I've started ski training again since Finland, and that means that my everything is really really sore right now. Given the soreness of my everything, I figured I'd better play it by ear, and stay within my limits and just enjoy the day during the race. Off we go, and after those first 400m the trail goes up, but at a runnable grade. This is annoying, because a girl in a black tank top (Lauren Ross) immediately ran away from me. I debated keeping up with her, and decided that would impede my ability to enjoy the day, so I kept the effort under wraps and an eye on my HRM, trudging fairly slowly, trying to become one with the burning in my quads. Eventually the trail tilted downward, and Lauren with a herd of men came into view ahead, and I was very relieved - my technical downhilling skills will keep me within striking distance.

I was much less worried as I slowly made my way up the following climbs, and then there was a decent descent where I actually ended up making contact with Lauren and her group, around 2mi. It took work to convince myself to just hang out behind them for a bit, recovering; when you make a move, you want it to be decisive, so it's best to rest a bit first. Eventually I couldn't deal with wasting all that glorious rocky trail, and took the lead. I had about a minute buffer at the top of the hill with the nice views. I know this, because I got the fluttery heart feeling up there, so I had to sit down. Thankfully, the Valsalva maneuver actually worked, and within two minutes, I was back to normal and running again. No idea why two weeks ago it was a 15min wait, and today only 2min. Oh well, that was a dodged bullet.

I had to chase back to Lauren then, and somewhere in there, we hit some pavement, where she really took off. Damn. Thankfully, somewhere thereafter was a muddy rock pile to cross, so I got ahead again. She caught up when I stopped to drink at 4mi, and I consciously stayed behind her for the next mile or so, keeping things below threshold and assessing the body. The trail was awesome, and I was having a wonderful time out there, so the next downward tilt I made a move, and caught two dudes ahead of me, and thankfully the earth kept pointing downwards basically all the way to the finish; I wasn't moving too well on the uphills. I was very happy to take the win today, because I thought the race was over when I got the fluttery heart feeling. It was a gorgeous day for running, if a bit humid, and I thought the trail was fantastic! After, we stuck around for a bit, cooling off/washing up in the river, eating potluck food, winning bags of candy (woo!), and making new friends. A good day! I'll be back next year if the schedule works out!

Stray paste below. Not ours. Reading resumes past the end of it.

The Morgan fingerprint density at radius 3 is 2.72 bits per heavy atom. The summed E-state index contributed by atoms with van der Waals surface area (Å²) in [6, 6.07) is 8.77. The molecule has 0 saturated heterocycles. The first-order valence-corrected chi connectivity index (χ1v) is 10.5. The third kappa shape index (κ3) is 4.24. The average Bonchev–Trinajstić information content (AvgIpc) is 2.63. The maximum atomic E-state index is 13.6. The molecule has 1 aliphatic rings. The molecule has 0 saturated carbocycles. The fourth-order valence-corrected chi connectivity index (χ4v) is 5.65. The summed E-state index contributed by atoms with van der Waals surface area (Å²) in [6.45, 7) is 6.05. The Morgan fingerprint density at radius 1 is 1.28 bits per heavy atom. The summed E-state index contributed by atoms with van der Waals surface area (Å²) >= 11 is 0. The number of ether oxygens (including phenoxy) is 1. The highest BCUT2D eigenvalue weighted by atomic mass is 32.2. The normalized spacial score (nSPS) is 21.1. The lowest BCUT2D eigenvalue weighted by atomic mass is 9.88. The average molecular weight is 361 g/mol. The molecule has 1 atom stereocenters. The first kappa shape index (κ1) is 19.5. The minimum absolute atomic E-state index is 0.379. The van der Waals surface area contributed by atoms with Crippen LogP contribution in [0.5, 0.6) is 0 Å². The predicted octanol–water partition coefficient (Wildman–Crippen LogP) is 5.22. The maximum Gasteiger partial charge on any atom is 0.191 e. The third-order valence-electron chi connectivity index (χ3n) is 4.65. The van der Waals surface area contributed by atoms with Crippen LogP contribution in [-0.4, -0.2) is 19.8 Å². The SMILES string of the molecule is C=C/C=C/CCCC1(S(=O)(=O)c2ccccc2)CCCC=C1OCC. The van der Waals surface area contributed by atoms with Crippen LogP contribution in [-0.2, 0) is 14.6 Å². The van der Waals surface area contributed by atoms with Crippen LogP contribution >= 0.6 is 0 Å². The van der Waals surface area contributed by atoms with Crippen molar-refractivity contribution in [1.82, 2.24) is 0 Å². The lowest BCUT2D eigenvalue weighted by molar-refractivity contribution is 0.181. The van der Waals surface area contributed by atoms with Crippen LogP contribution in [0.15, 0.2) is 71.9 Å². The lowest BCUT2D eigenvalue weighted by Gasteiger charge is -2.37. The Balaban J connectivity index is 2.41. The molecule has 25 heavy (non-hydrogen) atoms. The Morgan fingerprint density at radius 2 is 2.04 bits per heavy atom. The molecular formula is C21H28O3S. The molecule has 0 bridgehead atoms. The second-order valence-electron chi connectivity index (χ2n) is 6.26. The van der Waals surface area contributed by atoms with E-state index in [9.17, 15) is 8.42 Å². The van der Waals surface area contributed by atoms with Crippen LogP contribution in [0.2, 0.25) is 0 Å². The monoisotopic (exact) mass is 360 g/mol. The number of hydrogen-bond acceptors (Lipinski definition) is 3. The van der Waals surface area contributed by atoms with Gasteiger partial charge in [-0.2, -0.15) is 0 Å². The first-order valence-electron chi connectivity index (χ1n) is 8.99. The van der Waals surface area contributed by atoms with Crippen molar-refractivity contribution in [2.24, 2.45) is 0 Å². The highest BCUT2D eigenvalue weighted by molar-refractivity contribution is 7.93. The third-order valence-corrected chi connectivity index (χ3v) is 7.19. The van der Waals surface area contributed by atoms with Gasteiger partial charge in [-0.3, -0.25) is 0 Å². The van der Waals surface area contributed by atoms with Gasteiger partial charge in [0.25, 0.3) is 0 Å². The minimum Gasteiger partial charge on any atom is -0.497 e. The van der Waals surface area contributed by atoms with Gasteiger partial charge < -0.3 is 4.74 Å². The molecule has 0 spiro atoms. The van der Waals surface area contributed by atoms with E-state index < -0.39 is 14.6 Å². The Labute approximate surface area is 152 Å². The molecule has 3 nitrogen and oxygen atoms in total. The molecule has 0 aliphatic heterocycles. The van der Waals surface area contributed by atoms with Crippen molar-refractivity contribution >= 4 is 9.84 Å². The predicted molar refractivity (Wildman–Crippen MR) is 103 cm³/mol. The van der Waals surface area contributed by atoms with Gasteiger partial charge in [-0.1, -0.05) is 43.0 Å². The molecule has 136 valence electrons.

Zan and I both picked some great shoes.

We also found George, Lynn, and Phil, all independently deciding to come to the race!  A very pleasant surprise =)

Sportin' my new CSU jersey!

Lynn takes a dive into the freezing cold Farmington River after the race.  Brave lady!

Rolling through Littleton the day before.  Rollerskiing can be fun!

After rollerskiing, helping to move Lori, Presto, and SGB out of their apartment and into mobile storage units to head to California, with Tom and Kristi.  I'll be missing Presto; it's easier to stay in touch with his humans.